The same day after having lunch, we went to see the Ross Island, the island that is closest to Port Blair. Ross Island was the administrative center of the Andamans when the British controlled the islands. Rickety motor boats run frequently between Port Blair’s Phoenix Bay Jetty and Ross and it takes around half an hour to get there. Though the boat was old and slow, the journey was quite pleasant as it had become quite windy by evening. On the island, our tour guide took us to see to the various buildings that the British had built during their rule. We saw the ruins of quite a few old official bungalows and barracks which were used during the British rule. We walked around the whole island and also got down to check out the beaches. Most of the beaches of the island were totally ravaged after the tsunami. What you’ll see at the beaches is mostly, long coconut trees uprooted and lying flat on the white sand. We could almost imagine the kind of waves that would have brought down such huge trees and converted huge boulders into rubble. It is said that had Ross Island not been there, Port Blair would have bored the entire brunt of the tsunami which would have caused immense loss of life and property. The island acted a barrier and ensured that the high tides did not directly hit the shores of Port Blair.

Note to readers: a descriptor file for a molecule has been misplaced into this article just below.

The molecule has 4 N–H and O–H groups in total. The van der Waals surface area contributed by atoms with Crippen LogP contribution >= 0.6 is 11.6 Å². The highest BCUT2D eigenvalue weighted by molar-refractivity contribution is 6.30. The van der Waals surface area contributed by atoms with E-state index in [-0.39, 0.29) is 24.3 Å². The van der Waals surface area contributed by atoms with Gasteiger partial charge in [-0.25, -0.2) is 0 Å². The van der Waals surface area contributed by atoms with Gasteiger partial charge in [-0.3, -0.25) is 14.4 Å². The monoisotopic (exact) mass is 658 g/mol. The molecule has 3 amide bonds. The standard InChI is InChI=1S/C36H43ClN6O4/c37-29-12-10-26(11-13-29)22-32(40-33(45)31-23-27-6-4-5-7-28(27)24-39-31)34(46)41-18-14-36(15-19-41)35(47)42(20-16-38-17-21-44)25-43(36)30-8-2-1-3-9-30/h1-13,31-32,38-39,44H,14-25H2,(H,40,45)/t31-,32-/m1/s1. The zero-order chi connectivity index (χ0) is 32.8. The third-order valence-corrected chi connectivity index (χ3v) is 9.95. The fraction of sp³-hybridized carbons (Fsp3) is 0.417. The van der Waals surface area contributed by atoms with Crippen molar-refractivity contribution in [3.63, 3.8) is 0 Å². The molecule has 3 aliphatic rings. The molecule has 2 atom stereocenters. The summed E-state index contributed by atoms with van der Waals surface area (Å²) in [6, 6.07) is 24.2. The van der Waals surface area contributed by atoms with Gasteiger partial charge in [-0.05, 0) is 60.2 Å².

Later that evening after returning from the Ross Island, we went to see the most important landmark of Port Blair, the Cellular Jail. Popularly known as “Kalapani” the construction of the jail started in 1896 and it took almost ten years to complete. The bricks required for the construction were brought all the way from Burma! The jail initially had a central tower and seven wings radiating from the center, each of which had three stories. Four of these wings were demolished during the World War II and the remaining three are the ones you get to see. After entering the jail premises, we first entered a hall where on display were various items which were used by the prisoners. We saw things like their manacles, the utensils that they used and the machines that they used to work on. Then we went on to see the various wings of the jail and the prisoner’s cells including the one where Veer Savarkar was incarcerated. The British officers were so scared of him breaking out of the prison that they kept him in a special cell which had an extra iron gate outside the cell. Later, we saw the light and sound show at the jail. It was quite informative and ran us through Cellular Jail’s history and highlighted the brutal torture that the British used to inflict on the prisoners jailed here. One’s patriotic spirit definitely gets charged up after hearing about the innumerable sacrifices our forefathers made for us.